This is a longish read from Rob Steuteville at Public Square and it glosses over some of the deeper issues on disinvestment in our cities in the second half of the 20th century and the hard set of issues that arise from displacement as demand and investment return. But I commend it to help frame the ongoing debate here in Boston and in Roslindale about growth, walkability, and what makes a neighborhood affordable.
If you concentrate on just housing costs, you’re missing half of the direct cost picture and much of the indirect environmental and public health costs. To know if a neighborhood is truly affordable, both housing and transportation costs need to be considered, and then environmental and health impacts have to be layered in on top of that. On this basis, one finds that neighborhoods that seem expensive really aren’t that expensive and neighborhoods that seem affordable really aren’t that affordable. Discuss.
UPDATE 1: District 5 Councilor Tim McCarthy has just informed us that he will be unavailable for the October 3rd forum because he will be testifying on that day before congressional hearings about the airplane noise issue in Washington, DC. We wish Tim luck in DC fighting for us on this important neighborhood concern. We are accordingly going to reschedule that panel for a date TBD later in October.
UPDATE 2: At-Large City Council candidate William King has let us know that he will be able to participate in the forum. This is great news and we look forward to an informative evening on October 3rd.
UPDATE 3: We will use the time from 6:30 to 7:15 pm to have an open forum discussion coordinated by WalkUP Roslindale, so please feel free to come early and help us identify and move forward on the issues that matter to you.
As we’ve previously announced, the forum will address the issues we focus on — active mobility and new housing and commercial development in our neighborhood. We see these issues as inextricably linked and mutually reinforcing.
From time to time, we take some extra time to publicize what we think are worthy walking or cycling or transit-related events around the area. There’s one of those coming up next month with GirlTrek Boston’s participation in the Fannie’s Army series of walks to celebrate the 100th anniversary of the birth of legendary civil rights (especially voting rights) activist Fannie Lou Hamer. Here’s information on the walk and how to sign up. The walk will be from 6 to 8 pm, starting and ending at the Roxbury YMCA at 285 Martin Luther King Boulevard. Note that participation in GirlTrek walks is limited to women (though you need not be a GirlTrek member).
Third Rail may not be coming to the Substation, but the Roslindale Film Series most definitely is. RVMS just announced that there will be 2 classics on offer in the Substation in October — first, on Thursday, October 19 at 7 pm, they will be showing the technicolor pioneer The Wizard of Oz, and then, second, on Monday, October 30 at 7 pm, we will have Ghostbusters in all of its mid-1980s ironic absurdity.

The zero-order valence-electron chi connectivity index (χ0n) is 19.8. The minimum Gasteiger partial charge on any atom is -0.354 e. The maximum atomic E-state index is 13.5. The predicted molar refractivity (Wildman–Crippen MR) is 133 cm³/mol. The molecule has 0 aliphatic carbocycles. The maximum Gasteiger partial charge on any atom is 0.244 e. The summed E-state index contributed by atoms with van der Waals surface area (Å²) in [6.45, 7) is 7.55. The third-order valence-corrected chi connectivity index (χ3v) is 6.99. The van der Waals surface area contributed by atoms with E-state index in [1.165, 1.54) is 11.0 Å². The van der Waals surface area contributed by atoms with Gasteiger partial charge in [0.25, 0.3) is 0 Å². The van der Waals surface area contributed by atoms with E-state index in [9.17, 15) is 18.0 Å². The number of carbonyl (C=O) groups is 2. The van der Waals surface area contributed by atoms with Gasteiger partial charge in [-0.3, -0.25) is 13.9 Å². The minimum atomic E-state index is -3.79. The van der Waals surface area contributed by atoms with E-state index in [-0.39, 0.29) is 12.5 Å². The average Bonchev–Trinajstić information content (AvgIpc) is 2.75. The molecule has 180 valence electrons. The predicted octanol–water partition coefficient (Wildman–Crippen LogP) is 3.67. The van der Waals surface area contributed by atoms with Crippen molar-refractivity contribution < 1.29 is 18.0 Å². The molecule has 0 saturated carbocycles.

WalkUP Roslindale has long supported showing feature-length movies in the square and we are excited about this most recent development. We urge everyone to attend and to walk, cycle, or take transit to get there as parking is limited! But bring your own seating and refreshments!
We last discussed the NSS program under Vision Zero back at the end of March, when 47 applications, 4 of them from our beloved patch of soil, were submitted. At that time, we thought only 2 areas in the city would be selected. In the interim, the city found additional money for 3 more areas, so yesterday…drum roll…BTD announced 5 selected areas, one of which is the Mount Hope/Canterbury area in the eastern section of Roslindale. Congratulations to the champions of that effort, including WalkUP Roslindale’s own Lisa Beatman and Rick Yoder! You can find the city’s official announcement here, and a Boston Globe article from today here. We are excited by this opportunity to improve street safety and slow traffic in our neighborhood and look forward to working with Lisa, Rick, their neighbors in MH/C, and BTD staff to get this done as soon as humanly possible.
As we have said many times at this blog and elsewhere, everyone in this city deserves to live on a safe street. Everyone on every street in every neighborhood.
We know WalkUP Roslindale’s walk audit in December 2015 wasn’t the first time members of our neighborhood identified the crosswalk at the intersection of Washington and Basile streets as being in need of safety improvements. Indeed, we recognized at at the time that we were joining a long line of activists who had already called for changes at this important crossing at the northern entrance to Roslindale Square that is the main access point from the west for students going to and from the Sumner School. It was accordingly great to see city contractors out at this intersection in the last few weeks and days reinforcing the recently signed no-parking/standing areas adjacent to the crosswalk, installing curb-ramps, fixing the flashing yellow light, and installing the pedestrian crossing bollard and flexposts in almost all the required areas (the area right on the southbound side is, we believe, awaiting the completion of utility work before flexposts will go in).
We all recognize that there is more work to be done throughout the square and the entire neighborhood to improve walking and cycling and overall safety for all users of our streets. But we will pause for this moment to thank everyone who had a hand this, starting with walkBoston, who took us through the walk audit, and including the Mayor’s Office for Neighborhood Services, Councilors McCarthy and Wu, the Boston Transportation and Public Works Departments, and Roslindale Village Main Street.